Class formula contains objects of the class elem, and the class function is a container for the objects of the class smpl_func. The latter is an aggregate class that combines the properties of the classes func_Tp and lim_Tp. Class func_Tp handles any simple analytical function of temperature and pressure and class lim_Tp keeps the information on allowable range of temperature and pressure.

Each object can be represented by a text string according to a set of syntax rules described in Annex. The transformations from a text string to the internal representation and from the internal representation to the text string are defined for all the objects.

The complete description of the public part of the classes and examples are given in Annex.

Using the library

The code presented has been tested under both Borland 4.0 and 4.5 C++ compilers. I did not try other compilers because I don't have them.

All the classes and functions are declared in three header files, func_tp.h, function.h and species.h. It is necessary to start the application with a line

#include "species.h"

The implementation of the functions is also in three files, func_tp.cpp, function.cpp and species.cpp. It is necessary to compile them and to link the objects files with the application. A good idea is to create a library file. With Borland compiler everything can be done by a command

bcc test.cpp func_tp.cpp function.cpp species.cpp

where test.cpp stands for a name of the application.

I myself prefer to use MAKE - makefile is included. The command should look like

make NAME=test

where test is a name of the user program without an extension.

The simplest way to get acquinted with the library is to read the test files and then to run them.

Looking forward

The presented library works with individuals substances only and this is certainly not enough for many important thermodynamics applications. The possible future development, as I see it, is given elsewhere.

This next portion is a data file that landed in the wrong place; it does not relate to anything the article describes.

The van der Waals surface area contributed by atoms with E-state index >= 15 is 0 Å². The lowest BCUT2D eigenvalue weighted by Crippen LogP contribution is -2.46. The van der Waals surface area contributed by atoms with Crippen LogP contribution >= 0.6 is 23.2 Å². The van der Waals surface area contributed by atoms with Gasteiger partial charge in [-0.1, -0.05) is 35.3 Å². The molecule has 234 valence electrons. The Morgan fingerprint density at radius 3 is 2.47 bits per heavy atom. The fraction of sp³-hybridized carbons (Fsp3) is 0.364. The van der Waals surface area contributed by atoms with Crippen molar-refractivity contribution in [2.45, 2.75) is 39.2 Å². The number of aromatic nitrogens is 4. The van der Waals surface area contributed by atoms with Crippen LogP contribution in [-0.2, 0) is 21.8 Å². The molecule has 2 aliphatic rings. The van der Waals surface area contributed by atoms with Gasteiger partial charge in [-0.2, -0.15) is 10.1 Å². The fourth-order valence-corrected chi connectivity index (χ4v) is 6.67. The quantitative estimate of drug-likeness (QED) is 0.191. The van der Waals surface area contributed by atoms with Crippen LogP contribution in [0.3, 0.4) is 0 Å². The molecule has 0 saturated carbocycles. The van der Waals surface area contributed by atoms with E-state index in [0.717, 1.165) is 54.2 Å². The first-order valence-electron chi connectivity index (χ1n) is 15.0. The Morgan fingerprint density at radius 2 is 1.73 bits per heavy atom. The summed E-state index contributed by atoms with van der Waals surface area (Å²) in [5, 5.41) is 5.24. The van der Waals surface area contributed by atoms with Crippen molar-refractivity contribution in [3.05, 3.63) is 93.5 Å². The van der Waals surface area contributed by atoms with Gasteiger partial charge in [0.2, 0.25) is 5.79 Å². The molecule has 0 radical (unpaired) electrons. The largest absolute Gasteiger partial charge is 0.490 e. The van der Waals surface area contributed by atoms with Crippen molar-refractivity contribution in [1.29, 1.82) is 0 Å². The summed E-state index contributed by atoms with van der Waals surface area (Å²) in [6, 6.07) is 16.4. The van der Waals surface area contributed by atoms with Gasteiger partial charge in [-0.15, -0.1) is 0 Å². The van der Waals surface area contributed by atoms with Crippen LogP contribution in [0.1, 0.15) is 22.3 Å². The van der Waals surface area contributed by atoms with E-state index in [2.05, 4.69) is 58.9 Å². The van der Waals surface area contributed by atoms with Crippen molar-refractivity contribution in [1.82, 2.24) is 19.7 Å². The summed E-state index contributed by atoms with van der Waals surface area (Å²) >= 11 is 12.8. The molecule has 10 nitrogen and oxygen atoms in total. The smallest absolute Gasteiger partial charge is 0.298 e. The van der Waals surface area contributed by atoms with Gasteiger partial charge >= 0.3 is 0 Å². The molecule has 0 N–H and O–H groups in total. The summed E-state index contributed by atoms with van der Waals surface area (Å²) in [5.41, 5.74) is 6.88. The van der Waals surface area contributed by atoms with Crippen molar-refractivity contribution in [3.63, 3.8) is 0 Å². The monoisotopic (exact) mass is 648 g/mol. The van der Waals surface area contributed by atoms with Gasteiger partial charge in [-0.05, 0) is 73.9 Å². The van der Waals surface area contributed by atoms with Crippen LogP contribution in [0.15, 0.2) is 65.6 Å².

Also, it should be stressed that the library is to improve in accordance to modern programming standards (everything is changing so fast in the programming). The error handling should be rewritten by using the exceptions, the code implementing containers should use modern standard container libraries (to this end, I like Standard Template Library [8] which I have learnt just recently).

The data format developed for the library is probably also to change. When I had started it I did not know about Standard Generalized Markup Language [9]. And now, when I have learnt the SGML, I see that it is quite appropriate and powerful tool to switch to.


The financial support of Open Society Institute, International Soros Science Education Program, Grant d815, is acknowledged.


  1. E.B. Rudnyi., G.F. Voronin. Classes and objects of chemical thermodynamics in object-oriented programming. 1. A class of analytical functions of temperature and pressure. CALPHAD. 1995, v. 19, N 2, p. 189-206.

  2. R.J. Hathaway, Object FAQ.

  3. Free C/C++ Sources for Numerical Computation

  4. C & C++ Resources

  5. A.T. Dinsdale, SGTE data for the pure elements. CALPHAD, 1991, v. 15, N 4, p. 317-425.

  6. L.V. Gurvich. High Temp. Sci. 1989, v. 26, p. 197.

  7. V.S. Lutsarev. K.V. Ermakov. CHEmical Thermodynamics. MS-DOS software.

  8. Standard Template Library
    Mumit's STL Newbie guide

  9. Update May 2010. SGML PRIMER: the link does not work any more:
    A new link: A Guide to SGML - Standard Generalized Markup Language.
    SGML Bibliography.